Maternal and Umbilical Cord Blood Lead Levels: An Istanbul Study

Maternal and Umbilical Cord Blood Lead Levels: An Istanbul Study

Andrzej Furman

INCREASED LEAD BODY BURDEN is a notorious problem associated with environmental lead contamination. Smelters, industrial emissions, food, tap water, pottery dishes, gasoline, and paint are potential sources of lead intake.[1-6] In particular, combustion of lead-containing gasoline has been a common and pervasive source of lead pollution in urban environments. This source was greatly moderated in 1989-1990, during which time the average lead content in gasoline in Turkey was lowered from 0.80 g/l to approximately 0.24 g/l. In Istanbul, where gasoline consumption accounts for approximately 30% of the country’s sales, annual lead emissions from exhaust gases decreased from 750 tons to about 280 tons during 1989-1990. Although the average lead level in gasoline is currently 0.21 g/l, the amount of lead emitted in Istanbul in 1998 by motor vehicles rose to approximately 410 tons.

There are no data regarding blood lead levels in Istanbul for the period of time that high-lead gasoline was used. Only a few studies have been undertaken subsequent to the lowering of lead levels in gasoline in Istanbul. In a 1992 study, Emis et al.[7] reported a mean blood lead level of 8.15 [micro]g/dl (standard deviation [SD] = 5.215 [micro]g/dl); in a 1994 study, Ozek et al.[8] reported a mean blood lead level of 8.76 [micro]g/dl (SD = 5.80 [micro]g/dl). In both studies, investigators measured lead levels in umbilical cord blood. In the most recent study–conducted in 1998–the mean blood lead level in Istanbul was 3.64 [micro]g/dl (SD: 1.36 [micro]g/dl).[9] We linked this decrease to the long-term effect of reducing lead additives in gasoline. It should be noted, however, that our study did not include data regarding newborns and their mothers.

Although mean blood lead levels have declined in Istanbul during recent years, there is concern that fetal lead exposure may continue in utero from the mobilization of lead in bone that accumulates from previous environmental exposures.[10] Given that approximately 90% of all lead body burden in adults is deposited in bones–where the half-life of lead is particularly long–a new equilibrium between body compartments is reached only after many years.[11] Exposure to lead during pregnancy is particularly ominous because even low lead levels in maternal blood have been associated with prematurity, distorted postnatal neurobehavioral development, and altered fetal growth.[12-15]

In this article, we report current lead levels in umbilical cords and in maternal blood in Istanbul. We compared our results with the results of two previous studies in hopes that we would confirm the reported decrease in blood lead levels. We also sought to determine which of two indicators (i.e., average lead content in gasoline or growing levels of lead emitted in exhaust gases) provided the better measure for determining lead contribution from motor vehicle emissions in the city.

Subjects and Method

In this study, we included 104 umbilical cord blood samples and 65 maternal intravenous blood samples. all of which were collected at the University Hospital of the Marmara School of Medicine in Istanbul. Eligible; subjects included all women who were hospitalized for delivery in April and May of 1998. None of the subjects who participated in the study reported that they had been exposed to unusual lead sources.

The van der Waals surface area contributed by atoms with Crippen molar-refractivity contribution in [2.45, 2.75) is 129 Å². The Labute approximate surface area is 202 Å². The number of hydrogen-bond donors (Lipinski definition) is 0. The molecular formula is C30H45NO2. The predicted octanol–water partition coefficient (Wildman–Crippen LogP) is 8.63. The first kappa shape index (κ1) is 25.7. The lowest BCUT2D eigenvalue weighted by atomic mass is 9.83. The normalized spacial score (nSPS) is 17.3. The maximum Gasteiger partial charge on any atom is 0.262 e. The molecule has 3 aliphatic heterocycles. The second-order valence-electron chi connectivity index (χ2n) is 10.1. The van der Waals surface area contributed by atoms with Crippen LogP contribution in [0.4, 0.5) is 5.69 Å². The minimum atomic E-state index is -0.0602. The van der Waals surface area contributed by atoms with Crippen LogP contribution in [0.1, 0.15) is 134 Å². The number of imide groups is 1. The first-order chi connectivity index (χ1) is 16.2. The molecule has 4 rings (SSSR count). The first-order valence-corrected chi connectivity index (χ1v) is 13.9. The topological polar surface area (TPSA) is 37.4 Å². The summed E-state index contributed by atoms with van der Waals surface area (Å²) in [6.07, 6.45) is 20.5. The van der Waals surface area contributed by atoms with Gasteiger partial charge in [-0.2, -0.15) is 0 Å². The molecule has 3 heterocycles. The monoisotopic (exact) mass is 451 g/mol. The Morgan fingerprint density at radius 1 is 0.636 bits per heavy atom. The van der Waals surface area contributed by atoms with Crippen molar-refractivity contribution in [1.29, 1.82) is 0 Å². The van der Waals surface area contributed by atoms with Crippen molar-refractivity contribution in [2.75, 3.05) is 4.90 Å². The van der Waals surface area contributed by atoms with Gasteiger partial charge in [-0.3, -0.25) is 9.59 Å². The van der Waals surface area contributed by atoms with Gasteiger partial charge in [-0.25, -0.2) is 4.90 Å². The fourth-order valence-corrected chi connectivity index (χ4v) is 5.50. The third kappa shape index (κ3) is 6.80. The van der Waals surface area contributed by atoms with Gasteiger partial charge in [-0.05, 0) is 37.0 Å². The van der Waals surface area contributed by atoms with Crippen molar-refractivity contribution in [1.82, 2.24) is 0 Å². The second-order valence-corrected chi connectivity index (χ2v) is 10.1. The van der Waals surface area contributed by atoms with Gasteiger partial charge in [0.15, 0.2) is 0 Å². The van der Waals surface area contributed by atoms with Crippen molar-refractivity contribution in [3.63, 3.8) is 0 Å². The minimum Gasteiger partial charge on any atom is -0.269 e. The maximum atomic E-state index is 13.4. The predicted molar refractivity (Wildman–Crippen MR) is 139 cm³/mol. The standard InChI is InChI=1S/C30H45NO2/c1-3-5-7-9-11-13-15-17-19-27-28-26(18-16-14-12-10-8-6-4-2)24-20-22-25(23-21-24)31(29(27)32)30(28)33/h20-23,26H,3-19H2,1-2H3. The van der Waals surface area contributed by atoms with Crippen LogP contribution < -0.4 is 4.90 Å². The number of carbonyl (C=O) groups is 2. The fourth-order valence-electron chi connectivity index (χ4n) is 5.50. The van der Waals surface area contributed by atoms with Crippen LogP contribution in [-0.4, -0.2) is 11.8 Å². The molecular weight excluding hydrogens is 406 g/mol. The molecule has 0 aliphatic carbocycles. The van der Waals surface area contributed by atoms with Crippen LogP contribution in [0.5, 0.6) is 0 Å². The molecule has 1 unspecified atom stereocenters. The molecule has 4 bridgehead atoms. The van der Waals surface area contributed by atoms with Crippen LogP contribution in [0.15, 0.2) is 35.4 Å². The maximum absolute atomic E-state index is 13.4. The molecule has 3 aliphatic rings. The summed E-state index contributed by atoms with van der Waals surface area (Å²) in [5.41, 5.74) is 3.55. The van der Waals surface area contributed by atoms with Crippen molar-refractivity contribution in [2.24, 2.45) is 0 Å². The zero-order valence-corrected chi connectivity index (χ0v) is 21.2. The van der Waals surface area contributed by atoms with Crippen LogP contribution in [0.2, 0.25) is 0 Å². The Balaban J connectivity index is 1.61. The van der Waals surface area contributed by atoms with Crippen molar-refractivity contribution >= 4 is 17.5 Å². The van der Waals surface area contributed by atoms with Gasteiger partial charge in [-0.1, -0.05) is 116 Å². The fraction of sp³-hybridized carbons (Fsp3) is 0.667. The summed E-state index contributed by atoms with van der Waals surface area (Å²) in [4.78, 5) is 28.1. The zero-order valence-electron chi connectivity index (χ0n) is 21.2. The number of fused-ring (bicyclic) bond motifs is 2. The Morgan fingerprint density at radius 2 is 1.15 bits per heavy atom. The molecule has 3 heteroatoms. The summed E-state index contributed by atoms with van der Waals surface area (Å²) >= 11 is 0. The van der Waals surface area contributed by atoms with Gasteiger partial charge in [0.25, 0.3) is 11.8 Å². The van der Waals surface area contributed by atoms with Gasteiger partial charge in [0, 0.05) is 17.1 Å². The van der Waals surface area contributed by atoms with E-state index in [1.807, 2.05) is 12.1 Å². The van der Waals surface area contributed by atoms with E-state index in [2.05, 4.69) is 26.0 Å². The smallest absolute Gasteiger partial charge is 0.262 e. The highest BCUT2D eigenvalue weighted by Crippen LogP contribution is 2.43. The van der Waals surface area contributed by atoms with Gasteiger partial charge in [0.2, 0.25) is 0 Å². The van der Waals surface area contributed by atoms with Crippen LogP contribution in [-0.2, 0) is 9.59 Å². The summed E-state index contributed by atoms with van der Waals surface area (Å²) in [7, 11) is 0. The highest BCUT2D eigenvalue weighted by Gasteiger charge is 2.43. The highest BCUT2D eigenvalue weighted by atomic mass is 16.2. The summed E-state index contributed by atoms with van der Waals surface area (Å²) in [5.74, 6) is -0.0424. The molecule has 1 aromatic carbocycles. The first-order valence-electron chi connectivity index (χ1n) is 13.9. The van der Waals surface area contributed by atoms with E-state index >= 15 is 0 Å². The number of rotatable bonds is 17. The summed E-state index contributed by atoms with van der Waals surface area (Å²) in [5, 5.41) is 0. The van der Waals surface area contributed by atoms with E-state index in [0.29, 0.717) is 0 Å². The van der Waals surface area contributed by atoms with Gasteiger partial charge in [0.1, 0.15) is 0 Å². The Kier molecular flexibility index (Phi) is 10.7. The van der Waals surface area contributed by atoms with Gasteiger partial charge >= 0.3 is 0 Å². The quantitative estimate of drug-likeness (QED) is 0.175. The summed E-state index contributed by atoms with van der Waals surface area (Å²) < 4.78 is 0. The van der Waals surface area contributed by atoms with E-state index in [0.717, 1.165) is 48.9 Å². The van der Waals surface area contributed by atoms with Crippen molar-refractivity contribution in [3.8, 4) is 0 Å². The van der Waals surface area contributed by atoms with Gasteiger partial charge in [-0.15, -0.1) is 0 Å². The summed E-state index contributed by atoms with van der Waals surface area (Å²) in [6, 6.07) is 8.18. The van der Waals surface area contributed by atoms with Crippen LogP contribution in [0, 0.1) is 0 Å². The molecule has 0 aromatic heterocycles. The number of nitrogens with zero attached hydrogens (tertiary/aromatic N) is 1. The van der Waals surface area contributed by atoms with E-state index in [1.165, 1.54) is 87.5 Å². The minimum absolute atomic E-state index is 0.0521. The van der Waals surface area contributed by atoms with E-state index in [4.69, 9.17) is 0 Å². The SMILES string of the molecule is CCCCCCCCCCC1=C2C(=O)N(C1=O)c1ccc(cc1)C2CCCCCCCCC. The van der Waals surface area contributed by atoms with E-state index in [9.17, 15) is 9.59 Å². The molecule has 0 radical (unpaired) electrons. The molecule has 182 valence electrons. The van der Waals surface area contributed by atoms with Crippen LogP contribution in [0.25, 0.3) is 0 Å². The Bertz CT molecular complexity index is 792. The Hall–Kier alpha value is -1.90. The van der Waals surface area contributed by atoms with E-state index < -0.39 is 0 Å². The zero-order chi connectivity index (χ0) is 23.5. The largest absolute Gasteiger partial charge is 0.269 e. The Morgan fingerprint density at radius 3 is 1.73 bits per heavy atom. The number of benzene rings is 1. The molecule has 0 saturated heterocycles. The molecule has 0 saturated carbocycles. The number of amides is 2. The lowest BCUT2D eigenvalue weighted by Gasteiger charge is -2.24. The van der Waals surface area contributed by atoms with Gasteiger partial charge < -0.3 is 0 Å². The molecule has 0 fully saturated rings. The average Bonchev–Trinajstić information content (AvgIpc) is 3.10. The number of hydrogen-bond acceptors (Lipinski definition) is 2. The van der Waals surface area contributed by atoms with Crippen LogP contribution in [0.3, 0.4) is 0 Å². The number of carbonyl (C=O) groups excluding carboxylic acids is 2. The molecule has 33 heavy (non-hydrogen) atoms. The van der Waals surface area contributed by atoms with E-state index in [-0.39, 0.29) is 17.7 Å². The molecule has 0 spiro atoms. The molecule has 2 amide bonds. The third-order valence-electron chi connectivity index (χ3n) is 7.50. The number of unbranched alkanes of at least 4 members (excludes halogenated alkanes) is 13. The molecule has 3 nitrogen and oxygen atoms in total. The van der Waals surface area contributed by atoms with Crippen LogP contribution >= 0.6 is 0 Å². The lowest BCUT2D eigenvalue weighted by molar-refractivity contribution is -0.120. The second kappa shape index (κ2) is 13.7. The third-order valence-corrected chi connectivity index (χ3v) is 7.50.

The discrepancy in numbers between umbilical cord and maternal blood samples arose because, initially, we planned to measure blood lead only in umbilical cords (i.e., as was done in previous studies). We abandoned this unnecessary restriction after the first 39 cord blood samples and the succeeding 65 samples were compared with maternal blood. We found a much higher lead content (i.e., [is greater than] 6 [micro]g/dl) for 1 pair than for the remainder of samples. In addition, we found that in this pair cord blood lead level was higher than the maternal blood lead level. Both of these outcomes directed us to the possibility that external contamination had occurred. This high-lead pair, therefore, was not considered in further analysis.

The blood samples were stored in metal-free Vacutainers[R] that contained ethylenediaminetetraacetic acid, and they were kept cold until analysis. Lead content was analyzed with a Perkin-Elmer SIMAA 6000 atomic absorption spectrophotometer (AAS) equipped with a graphite furnace and Zeeman background correction (Perkin-Elmer [Norwalk, Connecticut]). The calibration curve for blood samples was standardized against matrix-matched certified aqueous lead solutions. The blood lead standardization curve was linear and ranged between 0.50 [micro]g/dl and 10.00 [micro]g/dl; the reliable detection limit was 0.01 [micro]g/dl. All measurements were done in certified Duzen clinical chemistry laboratories.

In the study conducted by Ozek et al.[8] (i.e., study against which we compared our results), the investigators collected umbilical blood samples at the same hospital as did we, and the AAS measurements by Ozek et al. were performed in the same laboratory we used.


The mean lead concentration in umbilical cord blood was 1.69 [+ or -] 0.91 [micro]g/dl, and the range was 0.11-4.07 [micro]g/dl. The mean blood lead concentration in maternal blood samples was 2.37 [+ or -] 0.89 [micro]g/dl, and the range was 0.65-5.15 [micro]g/dl. The frequency distribution of lead in maternal and cord blood is presented in Figure 1. Birth weights and birth lengths of newborns did not correlate significantly with blood lead levels.